Comparative Genetics of Seed Size Traits in Divergent Cereal Lineages Represented by Sorghum (Panicoidae) and Rice (Oryzoidae).

Zhang D, Li J, Compton RO, Robertson J, Goff VH, Epps E, Kong W, Kim C, Paterson AH - G3 (Bethesda) (2015)

Germplasm origin and population structure of 354 accessions in a U.S. sorghum association panel (Casa et al. 2008). (A) Geographic origins of 354 sorghum accessions, color-coded by morphological types. A pie chart illustrates proportions of morphology at a location. (B) PCA plots of the first two components for 265,487 SNPs. Three color-coded subgroups for 354 sorghum accessions determined by K-means clustering. (C) The spectrum of allele frequencies at the SNP site (S10_40095764) characterized in gene Sb10g018720.
© Copyright Policy - open-access
Related In: Results  -  Collection

License
Show All Figures
getmorefigures.php?uid=PMC4478542&req=5

fig2: Germplasm origin and population structure of 354 accessions in a U.S. sorghum association panel (Casa et al. 2008). (A) Geographic origins of 354 sorghum accessions, color-coded by morphological types. A pie chart illustrates proportions of morphology at a location. (B) PCA plots of the first two components for 265,487 SNPs. Three color-coded subgroups for 354 sorghum accessions determined by K-means clustering. (C) The spectrum of allele frequencies at the SNP site (S10_40095764) characterized in gene Sb10g018720.
Mentions: Geographic origins and domestication history can result in patterns of phenotypic variation among genotypes within a gene pool. We investigated whether phenotypic data for components of seed size exhibited variation patterns correlated with phylogenetic models for sorghum. The population structure of 354 accessions that broadly sample taxonomic, geographic, and morphological variations in cultivated forms of Sorghum bicolor (Casa et al. 2008) was determined from 265,487 SNPs by using principal component analysis (PCA) (Figure 2B). The 354 accessions were clustered into three subgroups by applying K-means clustering to the first two components of the PCA result (Figure 2B). Group I consists mostly of Kafir-type sorghums originally from southern Africa, which show a distinct genetic pattern relative to other races (Morris et al. 2012). The seeds of Kafir are considered to be medium in size (Magness et al. 1971). Group III is composed of most Caudatum, Zerazera-caudatum, and Milo-feterita types. Caudatum-type sorghums are generally considered to originate from central Africa and have large seeds. Milo and feterita types are found in northeast Africa and generally produce very large seeds (Magness et al. 1971). The remaining sorghum botanical races form group II. Based on t-tests (Table 1), group I and group III differ significantly in 2008 seed mass and seed width (with group III being larger and wider), but not in seed length. However, the variations are not observed in 2009 and 2010 seed mass data. Group II exhibits intermediate values of seed size traits and does not show significant seed size differences with the other two groups.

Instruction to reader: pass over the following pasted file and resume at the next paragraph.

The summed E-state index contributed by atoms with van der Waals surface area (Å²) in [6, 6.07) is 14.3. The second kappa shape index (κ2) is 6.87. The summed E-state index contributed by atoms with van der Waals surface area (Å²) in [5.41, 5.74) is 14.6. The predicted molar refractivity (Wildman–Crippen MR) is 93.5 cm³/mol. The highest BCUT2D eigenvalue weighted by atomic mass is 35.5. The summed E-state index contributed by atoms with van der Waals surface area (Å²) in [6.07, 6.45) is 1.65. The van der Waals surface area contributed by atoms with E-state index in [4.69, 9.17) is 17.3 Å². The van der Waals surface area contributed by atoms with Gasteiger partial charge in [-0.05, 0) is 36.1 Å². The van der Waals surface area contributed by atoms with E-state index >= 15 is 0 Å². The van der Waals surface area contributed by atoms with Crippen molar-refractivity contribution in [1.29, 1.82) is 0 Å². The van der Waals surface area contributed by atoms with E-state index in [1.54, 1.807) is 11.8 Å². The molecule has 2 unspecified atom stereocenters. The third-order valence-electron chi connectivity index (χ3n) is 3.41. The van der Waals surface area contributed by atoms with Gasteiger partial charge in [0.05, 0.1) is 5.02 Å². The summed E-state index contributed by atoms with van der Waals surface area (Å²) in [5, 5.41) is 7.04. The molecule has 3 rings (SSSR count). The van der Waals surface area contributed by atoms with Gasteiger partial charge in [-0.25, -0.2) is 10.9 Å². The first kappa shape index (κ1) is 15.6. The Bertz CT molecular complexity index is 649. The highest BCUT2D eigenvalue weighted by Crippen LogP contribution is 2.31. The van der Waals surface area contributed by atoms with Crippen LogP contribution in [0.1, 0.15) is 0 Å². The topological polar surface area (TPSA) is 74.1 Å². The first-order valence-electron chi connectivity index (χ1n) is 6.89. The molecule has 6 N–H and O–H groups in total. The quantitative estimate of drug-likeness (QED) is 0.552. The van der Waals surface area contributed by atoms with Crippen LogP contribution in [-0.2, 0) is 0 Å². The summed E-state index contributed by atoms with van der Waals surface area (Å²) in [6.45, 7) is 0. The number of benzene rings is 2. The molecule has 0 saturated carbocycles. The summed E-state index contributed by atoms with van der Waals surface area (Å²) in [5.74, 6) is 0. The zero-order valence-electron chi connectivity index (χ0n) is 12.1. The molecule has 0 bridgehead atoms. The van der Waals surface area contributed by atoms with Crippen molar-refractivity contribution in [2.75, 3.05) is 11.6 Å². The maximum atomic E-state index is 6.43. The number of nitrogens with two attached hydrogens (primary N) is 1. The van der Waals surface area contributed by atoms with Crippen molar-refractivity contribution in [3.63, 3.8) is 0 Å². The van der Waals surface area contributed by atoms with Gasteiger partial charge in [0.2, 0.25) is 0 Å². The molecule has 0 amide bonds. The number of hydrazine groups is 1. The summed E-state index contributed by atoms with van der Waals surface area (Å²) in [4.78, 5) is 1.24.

Bottom Line: To complement QTL data and investigate whether the discovery of seed size QTL is approaching "saturation," we compared QTL data to GWAS for seed mass, seed length, and seed width studied in 354 accessions from a sorghum association panel (SAP) that have been genotyped at 265,487 SNPs.Targeted resequencing near four association peaks with the most notable linkage disequilibrium provides further support of the role(s) of these regions in the genetic control of sorghum seed size and identifies two candidate causal variants with nonsynonymous mutations.Identifying intersections between positional and association genetic data are a potentially powerful means to mitigate constraints associated with each approach, and nonrandom correspondence of sorghum (panicoid) GWAS signals to rice (oryzoid) QTL adds a new dimension to the ability to leverage genetic data about this important trait across divergent plants.

View Article: PubMed Central - PubMed

Affiliation: Plant Genome Mapping Laboratory, University of Georgia, Athens, Georgia 30602 Institute of Bioinformatics, University of Georgia, Athens, Georgia 30602.

No MeSH data available.


Related in: MedlinePlus